had joined the Axis in 1940, it would have been a game changer in 1941 for Britain, and NOT
in a good way......


Respectfully

Paul R. Ward
Well for starters the Spanish were unwilling to just join the war without getting their requirements ( a lot of stuff in advance) Spain was in not state to join the war, complete economic collapse was a a serious option. They wanted a lot of stuff the Germans wereshort on themselves/ Spain would not be rushing into teh war and was insistently on getting the stuff first. Ind even if they did they were totally against jetting the Germans into Spain in numbers, and viewed Gibraltar as solely a Spanish operation Franco was adamant teh Spanish would do this thing) . Even if Spain joins the war it;s not gong yo be doing exactly what the German want.

And were not Italian ships quite short ranged. They were built for the Mediterranean not running around the Atlantic,

Richard Anderson
Member
Posts: 6201
Joined: 01 Jan 2016 21:21
Location: Bremerton, Washington

Re: Kriegsmarine surface ships are more aggressive in the Atlantic.

Post by Richard Anderson » 14 Dec 2022 21:22

The Italians had the Edgardo Ferrati dry-dock at Taranto, which was 244 meters long, too short for the overall length of the Bismarck and Tirpitz. La Spezia had six dry-docks and there were others at Venice, Genoa, and Palermo, but IIRC all were much shorter.
Richard C. Anderson Jr.

American Thunder: U.S. Army Tank Design, Development, and Doctrine in World War II
Cracking Hitler's Atlantic Wall
Hitler's Last Gamble
Artillery Hell

Peter89
Member
Posts: 2369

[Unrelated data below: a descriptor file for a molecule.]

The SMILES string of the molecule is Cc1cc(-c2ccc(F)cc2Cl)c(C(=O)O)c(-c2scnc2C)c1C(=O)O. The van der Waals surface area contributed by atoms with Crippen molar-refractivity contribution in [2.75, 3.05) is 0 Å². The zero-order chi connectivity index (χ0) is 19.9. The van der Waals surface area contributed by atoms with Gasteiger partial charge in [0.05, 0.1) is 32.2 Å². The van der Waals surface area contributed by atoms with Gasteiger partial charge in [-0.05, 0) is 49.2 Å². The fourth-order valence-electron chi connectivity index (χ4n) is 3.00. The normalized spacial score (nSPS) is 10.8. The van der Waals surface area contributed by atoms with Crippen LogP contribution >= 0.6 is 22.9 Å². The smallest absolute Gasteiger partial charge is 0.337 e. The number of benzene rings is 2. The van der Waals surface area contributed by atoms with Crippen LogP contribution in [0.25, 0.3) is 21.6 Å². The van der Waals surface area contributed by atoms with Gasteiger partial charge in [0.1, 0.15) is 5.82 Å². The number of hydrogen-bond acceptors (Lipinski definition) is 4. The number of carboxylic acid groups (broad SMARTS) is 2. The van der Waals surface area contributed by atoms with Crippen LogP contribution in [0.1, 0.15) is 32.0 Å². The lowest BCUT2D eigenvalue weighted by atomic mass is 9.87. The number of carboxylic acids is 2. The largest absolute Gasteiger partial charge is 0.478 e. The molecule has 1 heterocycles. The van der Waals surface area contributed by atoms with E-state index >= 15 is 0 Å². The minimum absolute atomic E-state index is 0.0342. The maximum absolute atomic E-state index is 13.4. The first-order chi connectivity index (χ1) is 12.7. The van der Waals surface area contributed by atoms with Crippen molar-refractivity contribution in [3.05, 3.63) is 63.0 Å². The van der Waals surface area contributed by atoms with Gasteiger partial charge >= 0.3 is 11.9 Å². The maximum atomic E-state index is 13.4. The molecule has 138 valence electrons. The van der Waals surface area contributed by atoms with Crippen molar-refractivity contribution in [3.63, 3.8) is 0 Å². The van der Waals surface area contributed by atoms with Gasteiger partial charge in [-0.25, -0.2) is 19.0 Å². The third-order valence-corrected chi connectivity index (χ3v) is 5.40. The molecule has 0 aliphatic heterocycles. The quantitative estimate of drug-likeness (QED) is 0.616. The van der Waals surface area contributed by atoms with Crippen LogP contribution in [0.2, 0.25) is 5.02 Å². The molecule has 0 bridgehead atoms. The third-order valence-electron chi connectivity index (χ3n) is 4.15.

Joined: 28 Aug 2018 05:52
Location: Europe

Re: Kriegsmarine surface ships are more aggressive in the Atlantic.

Post by Peter89 » 15 Dec 2022 09:44

Richard Anderson wrote:
14 Dec 2022 21:22
The Italians had the Edgardo Ferrati dry-dock at Taranto, which was 244 meters long, too short for the overall length of the Bismarck and Tirpitz. La Spezia had six dry-docks and there were others at Venice, Genoa, and Palermo, but IIRC all were much shorter.
glenn239 wrote:
14 Dec 2022 19:24
Peter89 wrote:
14 Dec 2022 07:19
The real value of Spain would be Gibraltar and the Canaries (with the large merchant fleet stuck there), so the Germans could join their fleet with the Italians and bring the battle to the South Atlantic, providing the Kriegsmarine with RAF-free ports.
I'm assuming the Italians had some drydocks that could accommodate the Bismarck?

I simply say I didn't want to serve on the ships which were realizing Raeder's naval strategy :milsmile:
Between that and Russia I don't think I'd pick Russia.
What about the French ports, such as Toulon?
"Everything remained theory and hypothesis. On paper, in his plans, in his head, he juggled with Geschwaders and Divisions, while in reality there were really only makeshift squadrons at his disposal."

Peter89
Member
Posts: 2369
Joined: 28 Aug 2018 05:52
Location: Europe

Re: Kriegsmarine surface ships are more aggressive in the Atlantic.

Post by Peter89 » 15 Dec 2022 12:02

paulrward wrote:
14 Dec 2022 20:05
Hello All ;
If the Spanish had joined the Axis in the Summer of 1940, it would have allowed the Germans
to combined a few Luftwaffe units with the Spanish, and take Gibralter.
No sooner than January 1941.

Also if the Germans took Gibraltar, they couldn't use Spanish airfields to attack British shipping lanes, because there wouldn't be any British shipping lanes.
paulrward wrote:
14 Dec 2022 20:05
Then, the Germans
simply allow the Spanish to keep Gibralter and the Canaries, and return for their help, the
Spanish give the Germans and Italians basing rights in both sets of ports.
In the unlikely event Spain joined the Axis by herself and not by German military invasion, the British would immediately seize the Canaries and if Portugal gets attacked, or the Germans make any threatening move towards the Atlantic, the whole Macaronesia. They didn't give a crap about Iceland's neutrality when it threatened their interests, did they?